photo by: Ralf Roletschek

In recent years, the attacks from the right on community radios and free radios have increased but changed their modus operandi. While a few years ago leading figures of right-wing parties took legal action against reporting by community radios (e.g. against Radio Dreyeckland, Freiburg or Radio Frei, Erfurt), the strategy has now shifted by the right to the use of the parliamentary structures for these attacks. With the strengthening of the right-wing AfD (“Alternative for Germany”) party and its entry into parliaments, community radios have become the focus political activities of this party’s ‘political activities’ because of their reporting and their core anti-fascist ethos. 

Free Radios in Berlin and Brandenburg were named in parliamentary questions in the Brandenburg state parliament. While in Saxony-Anhalt Radio Corax was the subject of parliamentary questions from the AfD in parliament. Then the AfD sent a complaint to the media authority of Saxony-Anhalt against Radio Corax. Furthermore, a few weeks ago they introduced a motion to the state parliament that stipulated that all public funding should be withdrawn from Radio Corax. The application was discussed in a parliamentary debate and then rejected by all democratic parties in the state parliament.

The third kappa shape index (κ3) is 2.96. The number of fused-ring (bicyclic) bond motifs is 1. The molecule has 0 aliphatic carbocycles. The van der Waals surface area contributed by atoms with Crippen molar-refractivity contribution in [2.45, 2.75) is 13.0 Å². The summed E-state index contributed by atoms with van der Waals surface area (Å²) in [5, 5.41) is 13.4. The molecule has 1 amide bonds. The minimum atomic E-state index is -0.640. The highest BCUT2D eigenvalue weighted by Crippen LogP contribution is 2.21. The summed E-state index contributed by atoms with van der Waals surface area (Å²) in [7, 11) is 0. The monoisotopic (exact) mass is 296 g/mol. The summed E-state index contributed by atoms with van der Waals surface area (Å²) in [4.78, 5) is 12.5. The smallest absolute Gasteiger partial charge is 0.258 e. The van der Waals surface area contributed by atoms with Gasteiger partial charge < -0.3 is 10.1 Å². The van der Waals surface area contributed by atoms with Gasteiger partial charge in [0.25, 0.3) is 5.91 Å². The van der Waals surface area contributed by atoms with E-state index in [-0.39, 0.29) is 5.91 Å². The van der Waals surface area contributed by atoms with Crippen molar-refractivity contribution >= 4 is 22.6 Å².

Even if these attacks have not been successful yet, a strategy against community radios can be recognised. The motions and inquiries in the various parliaments are similar in wording and the focus is on free radios critical reporting of AfD actions and the alleged left-wing extremist constitution of the radio stations. 

It is obvious that the attacks by the AfD against community radios is the public discrediting not only of the radios themselves but also of anti-fascist approaches. And at this point the AfD is looking to create alliances with those in the conservative parties who have long been promoting anti-fascism as anti-democratic.

It is now essential that community radios do not allow themselves to be intimidated and confidently declare their democratic and anti-fascist ethos to the public and upheld  them against political attacks. Especially when the attacks do not come from the camp of the right-wing parties, but from that of the liberal and conservative parties that see themselves as democrats. This is just the case in Flensburg (Schleswig-Holstein), where the young radio FRATZ is about to lose its local funding. There, the iberal FDP tries to withdraw the municipal funding for Radio FRATZ accusing them of one-sided reporting. The conservative party CDU supports the application, albeit not in the term of programming content, but because of the alleged discrimination against people who are legally not allowed access to Radio FRATZ as it is the case of members of the security forces such as the police. And, of course, both parties reject the accusation that they are using funding as a way to restrict freedom of the press.

In times of increasing nationalistic and authoritative forces, Community/Free/Associative radios -as independent, self-managed media but also as socio-political institutions- can be found alongside all those who are attacked for their commitment to a inclusive and democratic society. We should take this opportunity to stand up together and move from defense to the offensive against the forces of regression.